A lot of white people are very offended as they feel they are being branded racists.
That much is clear. Once we pass that territory we get into very messy and tangled terrain of white people getting lost down an endless conversation of whether or not it is fair to say that white people are racist for being the recipients of privileges over people of colour.
It’s easy to understand this feeling. I recently piped up on a conversation I saw on my Facebook feed, having seen the previous comment: My favourite kind of white people are the kind who comfortably accept their lack of personality. As the comment wasn’t directed at me personally, I wouldn’t say I felt attacked as such, but I did feel that it was unfair and obviously untrue. And most importantly (or so I thought), it seemed petty, deliberately inflammatory, and it seemed (for me, as a white person) to be robbing the original status and cause – a status update about cultural appropriation – of its credibility. I commented and promptly received an onslaught of comments essentially ridiculing me for feeling like I, as a white person, could speak out against this comment. It is an indicator of my privilege that I feel I can comment in this conversation. I shouldn’t be here whitesplaining my opinion and policing people’s tones, when there are white people I should be calling out on racism.
I felt attacked. I thought: how can the people in this conversation be judging another race dependent on their skin colour? Surely, as people of colour, they should understand how stereotyping can be damaging and cause tension in between races?
But then I realised that since having that conversation, those questions have been the main thing I’ve been trying to get my head around – whether it was fair to white people or helpful for anti-racism to estrange white people from conversations. And it’s gone round and round my head until I realised I was spending so much time thinking about something that isn’t really a problem. For white people to see occasional comments on the internet which make them feel uncomfortable, or EVEN if we see genuinely discriminatory comments against whites, in the vast majority of cases it will be only for a fleeting moment that we are made to feel wronged or disadvantaged for being of a certain colour. We need to keep the real problems in sight, no matter how offended we might feel. Or even better, we need to use our experience of feeling offended to help us gain insight and be truly compassionate to those who feel judged or disadvantaged because of their colour every day.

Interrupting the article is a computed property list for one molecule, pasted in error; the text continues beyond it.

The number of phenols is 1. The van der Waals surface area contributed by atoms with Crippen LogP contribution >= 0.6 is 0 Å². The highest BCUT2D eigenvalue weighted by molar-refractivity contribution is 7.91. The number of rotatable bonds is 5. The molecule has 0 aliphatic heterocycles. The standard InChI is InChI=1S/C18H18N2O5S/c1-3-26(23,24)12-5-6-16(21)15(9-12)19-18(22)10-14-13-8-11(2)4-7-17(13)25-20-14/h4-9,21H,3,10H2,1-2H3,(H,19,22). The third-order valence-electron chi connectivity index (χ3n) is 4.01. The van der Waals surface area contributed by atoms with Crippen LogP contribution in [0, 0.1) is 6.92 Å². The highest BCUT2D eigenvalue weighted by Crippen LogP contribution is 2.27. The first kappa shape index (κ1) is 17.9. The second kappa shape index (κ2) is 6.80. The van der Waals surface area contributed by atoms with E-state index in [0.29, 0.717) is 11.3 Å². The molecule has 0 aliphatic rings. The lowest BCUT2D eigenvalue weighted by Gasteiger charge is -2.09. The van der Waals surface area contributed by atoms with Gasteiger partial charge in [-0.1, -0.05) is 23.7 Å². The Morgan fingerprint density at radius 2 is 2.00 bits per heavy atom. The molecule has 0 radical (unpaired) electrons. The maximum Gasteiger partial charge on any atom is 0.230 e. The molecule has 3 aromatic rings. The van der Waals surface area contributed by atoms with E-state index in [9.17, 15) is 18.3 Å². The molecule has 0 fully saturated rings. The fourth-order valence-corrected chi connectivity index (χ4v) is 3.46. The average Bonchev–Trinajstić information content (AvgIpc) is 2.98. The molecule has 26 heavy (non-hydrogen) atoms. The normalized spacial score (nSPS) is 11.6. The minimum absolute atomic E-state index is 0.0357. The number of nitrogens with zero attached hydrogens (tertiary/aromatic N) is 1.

As pointed out in the MTV documentary about white people, often we maintain that we are ‘colourblind’. As lovely and glittery and idealistic as this may sound, it’s important to remember that the only reason we can feel this way is because we don’t have to consider our race – for the most part, it will never determine how we’re viewed by society and we will never have to regard it as something that might get in the way of getting a job, a scholarship, a flat to rent. The list goes on.
Ultimately what I want to get across is that – if you’re experiencing similar discomfort at being excluded from these conversations, being ‘accused’ of having privilege, or even genuinely received a vaguely discriminatoy comment – just stop and ask yourself does it REALLY matter? Is there nothing more constructive you can spend your time thinking about? (Says me writing this blog post, ha ha). If you really want to try to rid yourself of the stereotype of being an oversensitive, defensive, egocentric white person, surely the best thing to do is just not be that person. And do something that can actually help sort out a real problem in some way.
How we can try to help is another issue… Coming soon 😉
Please let me know if you have any comments or suggestions.